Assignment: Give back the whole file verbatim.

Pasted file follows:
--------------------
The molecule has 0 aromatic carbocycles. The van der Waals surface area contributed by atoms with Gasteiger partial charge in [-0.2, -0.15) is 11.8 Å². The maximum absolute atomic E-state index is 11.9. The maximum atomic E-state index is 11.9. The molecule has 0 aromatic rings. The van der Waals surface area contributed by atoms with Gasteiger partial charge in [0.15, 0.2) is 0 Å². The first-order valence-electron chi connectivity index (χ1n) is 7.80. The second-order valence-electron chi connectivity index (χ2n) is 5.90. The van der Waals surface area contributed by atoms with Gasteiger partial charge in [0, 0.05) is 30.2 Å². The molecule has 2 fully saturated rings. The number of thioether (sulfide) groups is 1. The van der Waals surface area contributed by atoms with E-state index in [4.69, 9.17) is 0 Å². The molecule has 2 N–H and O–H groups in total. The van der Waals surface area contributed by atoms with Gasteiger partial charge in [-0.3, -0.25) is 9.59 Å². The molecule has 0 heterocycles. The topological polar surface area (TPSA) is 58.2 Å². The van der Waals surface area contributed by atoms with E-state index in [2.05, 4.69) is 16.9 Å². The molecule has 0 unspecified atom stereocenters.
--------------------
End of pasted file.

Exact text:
The molecule has 0 aromatic carbocycles. The van der Waals surface area contributed by atoms with Gasteiger partial charge in [-0.2, -0.15) is 11.8 Å². The maximum absolute atomic E-state index is 11.9. The maximum atomic E-state index is 11.9. The molecule has 0 aromatic rings. The van der Waals surface area contributed by atoms with Gasteiger partial charge in [0.15, 0.2) is 0 Å². The first-order valence-electron chi connectivity index (χ1n) is 7.80. The second-order valence-electron chi connectivity index (χ2n) is 5.90. The van der Waals surface area contributed by atoms with Gasteiger partial charge in [0, 0.05) is 30.2 Å². The molecule has 2 fully saturated rings. The number of thioether (sulfide) groups is 1. The van der Waals surface area contributed by atoms with E-state index in [4.69, 9.17) is 0 Å². The molecule has 2 N–H and O–H groups in total. The van der Waals surface area contributed by atoms with Gasteiger partial charge in [-0.3, -0.25) is 9.59 Å². The molecule has 0 heterocycles. The topological polar surface area (TPSA) is 58.2 Å². The van der Waals surface area contributed by atoms with E-state index in [2.05, 4.69) is 16.9 Å². The molecule has 0 unspecified atom stereocenters.